A Miracle On Mt. Everest

A Miracle On Mt. Everest
OLYMPIA - Six days ago, climbers on Mt. Everest thought Lincoln Hall was dead. But a day later, Hall staggered down the mountain into base camp.

It was a mountain miracle.

"I don't believe in miracles, but this comes close," says Harry Kikstra, Lincoln's expedition leader.

Hall owes his life to Olympia's 45-year-old Dan Mazur -- a world class climber and guide. He owns Olympia-based Summit Climb Guide service. Mazur says he didn't think twice about helping Hall, who is Australia's most famous climber.

"I know a lot of people feel climbers are in competition, but there are times we need to work together and I think this is a great example," says Dan Mazur from a Mt. Everest campsite.

"I was very thankful Dan could carry out in his usual way," says Mary Mazur, Dan's mother.

Dan did exactly what his mother thought he would do. She hasn't talked to her son since the ordeal, but she knows every detail. A climbing Web site posts daily -- sometimes hourly -- updates.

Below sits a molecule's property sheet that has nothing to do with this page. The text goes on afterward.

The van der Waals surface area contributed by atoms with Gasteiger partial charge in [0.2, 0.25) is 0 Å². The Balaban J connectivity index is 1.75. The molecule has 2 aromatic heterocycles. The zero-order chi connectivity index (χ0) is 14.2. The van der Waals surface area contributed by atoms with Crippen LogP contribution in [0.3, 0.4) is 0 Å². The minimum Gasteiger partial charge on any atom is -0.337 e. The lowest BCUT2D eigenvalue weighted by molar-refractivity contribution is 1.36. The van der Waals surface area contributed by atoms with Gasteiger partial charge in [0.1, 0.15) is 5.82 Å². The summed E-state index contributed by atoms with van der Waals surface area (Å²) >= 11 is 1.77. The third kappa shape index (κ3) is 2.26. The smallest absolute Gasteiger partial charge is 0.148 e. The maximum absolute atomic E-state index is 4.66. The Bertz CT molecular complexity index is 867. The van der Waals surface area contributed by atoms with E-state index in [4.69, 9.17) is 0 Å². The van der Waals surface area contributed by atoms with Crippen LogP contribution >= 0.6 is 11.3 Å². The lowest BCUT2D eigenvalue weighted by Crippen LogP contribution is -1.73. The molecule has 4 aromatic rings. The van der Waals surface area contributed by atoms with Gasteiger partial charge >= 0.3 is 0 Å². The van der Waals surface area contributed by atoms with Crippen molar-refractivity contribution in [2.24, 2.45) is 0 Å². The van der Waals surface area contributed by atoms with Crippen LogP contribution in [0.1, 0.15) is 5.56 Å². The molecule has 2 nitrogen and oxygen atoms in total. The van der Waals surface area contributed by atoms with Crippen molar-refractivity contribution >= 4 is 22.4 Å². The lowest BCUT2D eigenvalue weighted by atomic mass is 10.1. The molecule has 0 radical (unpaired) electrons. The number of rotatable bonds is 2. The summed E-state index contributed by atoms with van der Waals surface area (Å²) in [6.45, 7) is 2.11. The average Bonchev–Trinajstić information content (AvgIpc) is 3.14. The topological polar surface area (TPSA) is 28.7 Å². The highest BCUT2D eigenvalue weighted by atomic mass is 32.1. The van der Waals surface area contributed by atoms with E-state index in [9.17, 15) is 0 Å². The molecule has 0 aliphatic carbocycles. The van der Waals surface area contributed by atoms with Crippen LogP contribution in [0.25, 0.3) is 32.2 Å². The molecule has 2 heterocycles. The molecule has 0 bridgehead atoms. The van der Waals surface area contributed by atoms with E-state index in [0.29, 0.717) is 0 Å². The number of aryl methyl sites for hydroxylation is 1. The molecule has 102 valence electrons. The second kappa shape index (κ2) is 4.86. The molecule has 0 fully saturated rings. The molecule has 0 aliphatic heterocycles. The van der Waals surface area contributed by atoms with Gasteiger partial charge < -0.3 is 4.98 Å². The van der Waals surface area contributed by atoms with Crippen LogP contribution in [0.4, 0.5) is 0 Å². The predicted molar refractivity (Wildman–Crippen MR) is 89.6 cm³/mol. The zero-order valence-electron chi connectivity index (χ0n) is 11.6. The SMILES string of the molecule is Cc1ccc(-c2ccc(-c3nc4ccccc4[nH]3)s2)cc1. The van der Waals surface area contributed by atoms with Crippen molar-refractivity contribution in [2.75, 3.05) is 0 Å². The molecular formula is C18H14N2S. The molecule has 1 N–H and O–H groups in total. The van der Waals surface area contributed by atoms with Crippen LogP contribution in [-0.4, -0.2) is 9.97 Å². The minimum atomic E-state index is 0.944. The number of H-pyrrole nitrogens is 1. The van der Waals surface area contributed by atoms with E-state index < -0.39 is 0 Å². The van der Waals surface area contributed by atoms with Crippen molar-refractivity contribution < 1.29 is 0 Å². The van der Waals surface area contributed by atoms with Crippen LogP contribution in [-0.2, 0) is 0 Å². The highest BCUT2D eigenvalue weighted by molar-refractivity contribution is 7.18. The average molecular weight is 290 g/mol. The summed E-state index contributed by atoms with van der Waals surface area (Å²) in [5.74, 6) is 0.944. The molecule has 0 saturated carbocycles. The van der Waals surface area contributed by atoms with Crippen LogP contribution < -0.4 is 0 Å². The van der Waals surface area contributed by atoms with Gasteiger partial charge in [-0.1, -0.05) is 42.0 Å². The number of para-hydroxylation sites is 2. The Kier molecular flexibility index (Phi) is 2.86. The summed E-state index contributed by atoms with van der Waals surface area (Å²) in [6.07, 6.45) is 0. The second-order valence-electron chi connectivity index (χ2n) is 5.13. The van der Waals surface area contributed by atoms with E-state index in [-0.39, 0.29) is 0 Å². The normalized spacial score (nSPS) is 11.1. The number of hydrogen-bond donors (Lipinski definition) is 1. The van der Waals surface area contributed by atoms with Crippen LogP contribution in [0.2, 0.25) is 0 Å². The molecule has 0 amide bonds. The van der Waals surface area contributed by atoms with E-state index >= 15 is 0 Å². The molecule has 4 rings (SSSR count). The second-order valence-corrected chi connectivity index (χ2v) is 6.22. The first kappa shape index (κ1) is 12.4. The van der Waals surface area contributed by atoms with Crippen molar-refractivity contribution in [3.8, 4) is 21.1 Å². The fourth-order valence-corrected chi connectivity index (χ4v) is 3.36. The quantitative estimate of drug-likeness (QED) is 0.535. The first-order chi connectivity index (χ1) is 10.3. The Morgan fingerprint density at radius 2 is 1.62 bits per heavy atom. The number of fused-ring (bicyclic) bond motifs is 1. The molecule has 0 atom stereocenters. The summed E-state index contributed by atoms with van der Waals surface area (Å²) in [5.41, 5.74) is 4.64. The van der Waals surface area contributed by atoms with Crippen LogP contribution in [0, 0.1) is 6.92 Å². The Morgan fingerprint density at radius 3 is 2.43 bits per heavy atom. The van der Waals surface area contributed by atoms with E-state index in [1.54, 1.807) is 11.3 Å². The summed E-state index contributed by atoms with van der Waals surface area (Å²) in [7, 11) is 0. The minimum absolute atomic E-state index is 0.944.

Dan was leading a group of climbing clients up the mountain. Thursday was their last chance to bag the world's tallest mountain. Three other attempts failed. This time the team was within striking distance.

They were 500 feet from the top when they found Lincoln Hall. The climb of a lifetime was now a rescue operation.

"He has the attitude if I don't summit this year there is always next year," insists Dan's mother.

Mazur found Hall perched in what climbers call "the death zone" -- the air is so thin, climbers cannot live for long. Hall was without oxygen and perched on an icy ledge 2 feet from a 10,000-foot drop wearing no shirt, hat or gloves. His climbing team said he collapsed on his way down from the summit.

His brain swelled from the lack of oxygen. He sat down, was delusional and refused to move.

Mazur gave him oxygen, food and warm clothes. Four hours later, Hall with the help sherpa guides, was out of the death zone and living the climber's credo: getting to the summit is optional, getting down is mandatory. Hall will probably lose some fingers to frostbite, and doctors are worried about brain damage.

The sherpa guides say Hall lost consciousness and was believed to be dead. Their expedition leader ordered them to leave Hall because he was concerned the other climbers could be in danger.

Mazur already has plans to go back to Mt. Everest next year for another summit dream. His mother says the Himalayas have given so much to Dan, he wants to give back. He's raising money for a health clinic in Nepal and a school dedicated to educating Nepal's female sherpas. His website says Summit Climb's philosophy is giving back to the regions and encouraging those who appreciate nature everywhere.

For More Information: